WARNING: THIS POST MAY CONTAIN DIRECTIONS THAT INCLUDE WORKING WITH LIVE VOLTAGES OR PARTS INSIDE A COMPUTER'S POWER SUPPLY THAT CAN CAUSE SERIOUS ELECTRICAL SHOCK OR SERIOUS BURNS, A POWER SUPPLY CONTAINS VARY LARGE ELECTROLYTIC CAPACITORS THAT ACT JUST LIKE A BATTERY OR VOLTAGE STORAGE DEVICE, THOSE AND OTHER ELECTRONICS FOUND INSIDE A POWER SUPPLY CAN STORE DANGEROUS AMOUNTS OF ELECTRICITY HOURS OR EVEN WEEKS AFTER ALL ELECTRICAL CURRENT HAS BEEN DISCONNECTED FROM THEM! PLEASE USE EXTREME CAUTION AND COMMON SENSE WHEN WORKING WITH POWER SUPPLIES OR AC VOLTAGES!


The purpose of this procedure is to bypass the motherboard to test a ATX PSU. Some manufacturers Like Dell have used some non ATX PSUs which have a different pinout for the 20/4 pin connector, please confirm that your PSU is a ATX type before using this procedure.

Caution:
This procedure will involve working with live 12VDC electrical potentials which if handled improperly may lead to electrical shock. Proper precautions should also be taken to prevent electrostatic discharges (ESDs) within the case of the computer. For safety purposes please follow the instructions step by step.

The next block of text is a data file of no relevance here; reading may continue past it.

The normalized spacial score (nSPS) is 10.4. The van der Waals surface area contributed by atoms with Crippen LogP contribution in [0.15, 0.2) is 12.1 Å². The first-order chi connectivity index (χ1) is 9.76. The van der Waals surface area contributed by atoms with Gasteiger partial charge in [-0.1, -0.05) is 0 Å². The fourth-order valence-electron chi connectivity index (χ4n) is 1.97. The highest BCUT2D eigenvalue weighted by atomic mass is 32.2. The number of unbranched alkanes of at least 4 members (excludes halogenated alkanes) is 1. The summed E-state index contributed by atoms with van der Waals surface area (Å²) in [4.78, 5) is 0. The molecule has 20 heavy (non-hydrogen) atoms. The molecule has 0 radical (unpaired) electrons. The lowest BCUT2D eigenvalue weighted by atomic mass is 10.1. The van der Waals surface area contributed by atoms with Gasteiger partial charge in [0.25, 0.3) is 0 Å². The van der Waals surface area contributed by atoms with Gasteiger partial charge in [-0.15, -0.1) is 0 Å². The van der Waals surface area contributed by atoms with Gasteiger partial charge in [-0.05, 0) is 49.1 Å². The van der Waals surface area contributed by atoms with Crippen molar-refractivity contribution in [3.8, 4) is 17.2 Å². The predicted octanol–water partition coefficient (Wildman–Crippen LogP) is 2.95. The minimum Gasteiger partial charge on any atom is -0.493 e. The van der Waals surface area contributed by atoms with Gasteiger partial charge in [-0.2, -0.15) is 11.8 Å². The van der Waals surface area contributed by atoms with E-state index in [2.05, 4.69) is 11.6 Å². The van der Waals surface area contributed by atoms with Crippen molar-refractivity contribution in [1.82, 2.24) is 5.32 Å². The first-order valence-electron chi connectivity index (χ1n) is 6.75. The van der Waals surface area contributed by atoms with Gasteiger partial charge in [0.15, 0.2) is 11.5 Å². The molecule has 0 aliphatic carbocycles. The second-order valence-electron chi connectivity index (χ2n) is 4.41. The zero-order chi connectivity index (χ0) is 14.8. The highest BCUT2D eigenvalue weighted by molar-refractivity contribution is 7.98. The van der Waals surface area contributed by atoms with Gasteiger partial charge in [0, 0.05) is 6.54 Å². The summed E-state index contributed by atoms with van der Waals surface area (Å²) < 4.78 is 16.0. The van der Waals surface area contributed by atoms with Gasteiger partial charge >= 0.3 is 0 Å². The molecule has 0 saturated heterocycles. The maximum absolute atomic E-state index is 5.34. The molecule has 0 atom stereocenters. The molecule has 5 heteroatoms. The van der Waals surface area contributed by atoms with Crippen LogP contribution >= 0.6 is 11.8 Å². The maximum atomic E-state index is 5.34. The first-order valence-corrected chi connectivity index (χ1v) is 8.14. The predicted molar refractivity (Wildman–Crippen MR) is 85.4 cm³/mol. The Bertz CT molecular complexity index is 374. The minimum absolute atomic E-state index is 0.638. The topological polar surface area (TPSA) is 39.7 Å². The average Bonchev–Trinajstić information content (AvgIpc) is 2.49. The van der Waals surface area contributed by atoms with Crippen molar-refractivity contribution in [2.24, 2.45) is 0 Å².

First, shutdown your computer. Then unplug the power cable going into your computer.

Once you have opened the case, touch the metal of the case to discharge any static electricity.

The connector of the PSU which connects to the motherboard is readily recognizable by the number of wires in the bundle. To disconnect it you will need to press on the plastic clip to disengage it and then pull the connector up and away from the motherboard. Please take notice of the location of the locking tab and the notch on the socket of the motherboard, this will only connect one way as it is keyed. This wire bundle will have a memory of the way it has been installed and will want to bend back that direction, you may have to play around with it to find a position that the connector will stay in the same position while you run the test.

Posted Image
www.playtool.com